The "bleachy" smell of some clear water signals the presence of disinfectant, which is a necessary part, in low concentrations, of making water safe to drink. The Centers for Disease Control have identified disinfection of drinking water as one of the most significant health advances in history, virtually halting the epidemic occurrence of deadly diseases like typhoid and cholera. On the one hand, state or federal regulations mandate the presence of disinfectant in treated water and on the other, regulations also set strict limits on the concentration levels of both the disinfectants and their byproducts. Denver's drinking water meets all water safety and health regulations, including these.

Some tastes and odors are of concern. "Stale" tasting water can indicate a lack of disinfectant. Cross-connections are potentially hazardous sources of contamination that may cause unpleasant odors. For example, a hose in a floor drain may siphon the drain's contents into potable water.

What is Denver Water doing to minimize or eliminate the presence of taste and odor causing chemicals?

The incidence of both naturally occurring and synthetic chemicals in our raw water is minimized through careful management of Denver's water sources and watershed. Denver Water operates its treatment plants so they reduce concentrations of compounds that affect taste and odor. Denver Water replaces or repairs water mains which are in poor operating condition. Water mains are flushed periodically, especially in dead-end locations, to replace stale water with fresh water.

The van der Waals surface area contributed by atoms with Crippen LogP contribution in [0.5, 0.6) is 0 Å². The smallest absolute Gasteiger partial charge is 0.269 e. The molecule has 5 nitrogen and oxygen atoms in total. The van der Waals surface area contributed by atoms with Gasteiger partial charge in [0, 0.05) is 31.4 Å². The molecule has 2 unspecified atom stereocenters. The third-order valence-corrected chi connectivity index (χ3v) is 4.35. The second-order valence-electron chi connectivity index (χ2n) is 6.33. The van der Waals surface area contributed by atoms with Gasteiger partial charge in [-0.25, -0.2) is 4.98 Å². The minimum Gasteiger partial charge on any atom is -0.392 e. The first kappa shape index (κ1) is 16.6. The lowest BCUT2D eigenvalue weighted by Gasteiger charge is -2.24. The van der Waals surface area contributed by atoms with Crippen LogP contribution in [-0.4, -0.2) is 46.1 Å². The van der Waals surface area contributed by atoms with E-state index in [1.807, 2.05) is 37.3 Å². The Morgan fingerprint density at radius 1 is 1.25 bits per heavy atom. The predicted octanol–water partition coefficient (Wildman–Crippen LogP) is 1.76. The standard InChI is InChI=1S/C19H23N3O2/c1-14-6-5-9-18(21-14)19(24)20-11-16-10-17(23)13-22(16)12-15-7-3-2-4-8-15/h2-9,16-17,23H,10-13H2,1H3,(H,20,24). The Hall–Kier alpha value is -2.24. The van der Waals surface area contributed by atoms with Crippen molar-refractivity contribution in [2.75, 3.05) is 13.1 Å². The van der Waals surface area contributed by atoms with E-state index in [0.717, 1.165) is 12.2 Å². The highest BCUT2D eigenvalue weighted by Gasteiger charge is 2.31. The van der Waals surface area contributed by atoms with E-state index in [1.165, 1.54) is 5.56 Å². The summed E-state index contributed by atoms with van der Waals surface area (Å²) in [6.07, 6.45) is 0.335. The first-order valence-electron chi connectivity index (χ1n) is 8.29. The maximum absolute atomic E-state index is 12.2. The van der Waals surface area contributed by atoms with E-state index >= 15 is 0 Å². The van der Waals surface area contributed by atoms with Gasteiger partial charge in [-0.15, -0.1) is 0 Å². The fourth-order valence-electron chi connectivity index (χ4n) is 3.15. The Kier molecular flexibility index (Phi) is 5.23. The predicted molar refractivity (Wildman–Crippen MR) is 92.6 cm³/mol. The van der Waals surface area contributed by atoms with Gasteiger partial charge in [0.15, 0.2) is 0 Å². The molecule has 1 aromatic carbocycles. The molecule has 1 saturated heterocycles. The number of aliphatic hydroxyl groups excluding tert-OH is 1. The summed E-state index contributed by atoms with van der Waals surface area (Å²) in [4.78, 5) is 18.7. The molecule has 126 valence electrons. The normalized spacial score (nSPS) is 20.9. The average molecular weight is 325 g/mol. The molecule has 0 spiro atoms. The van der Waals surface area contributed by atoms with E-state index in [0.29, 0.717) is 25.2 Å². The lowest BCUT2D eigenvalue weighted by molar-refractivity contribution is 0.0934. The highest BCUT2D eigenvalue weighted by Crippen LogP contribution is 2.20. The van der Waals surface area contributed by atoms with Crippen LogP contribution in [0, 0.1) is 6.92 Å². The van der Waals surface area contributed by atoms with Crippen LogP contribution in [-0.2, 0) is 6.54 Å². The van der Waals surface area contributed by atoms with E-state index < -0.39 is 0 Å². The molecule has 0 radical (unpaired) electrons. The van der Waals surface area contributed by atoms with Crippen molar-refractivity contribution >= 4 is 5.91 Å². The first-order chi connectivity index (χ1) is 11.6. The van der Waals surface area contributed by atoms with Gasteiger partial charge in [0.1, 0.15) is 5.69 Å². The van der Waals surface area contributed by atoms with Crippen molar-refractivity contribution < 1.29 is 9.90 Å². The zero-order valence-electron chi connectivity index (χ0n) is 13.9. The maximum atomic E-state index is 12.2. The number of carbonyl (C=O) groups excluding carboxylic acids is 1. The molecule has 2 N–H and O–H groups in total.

Our system is monitored carefully to maintain high levels of quality. Customers also are an excellent source of information about local water conditions. If you have a concern about your water quality, call 303-893-2444 to resolve the problem. Quality problems may be caused by on-site plumbing conditions beyond our jurisdiction, and if so, it may be determined that you need the services of a plumber. Every customer inquiry is taken seriously and investigated to an appropriate resolution.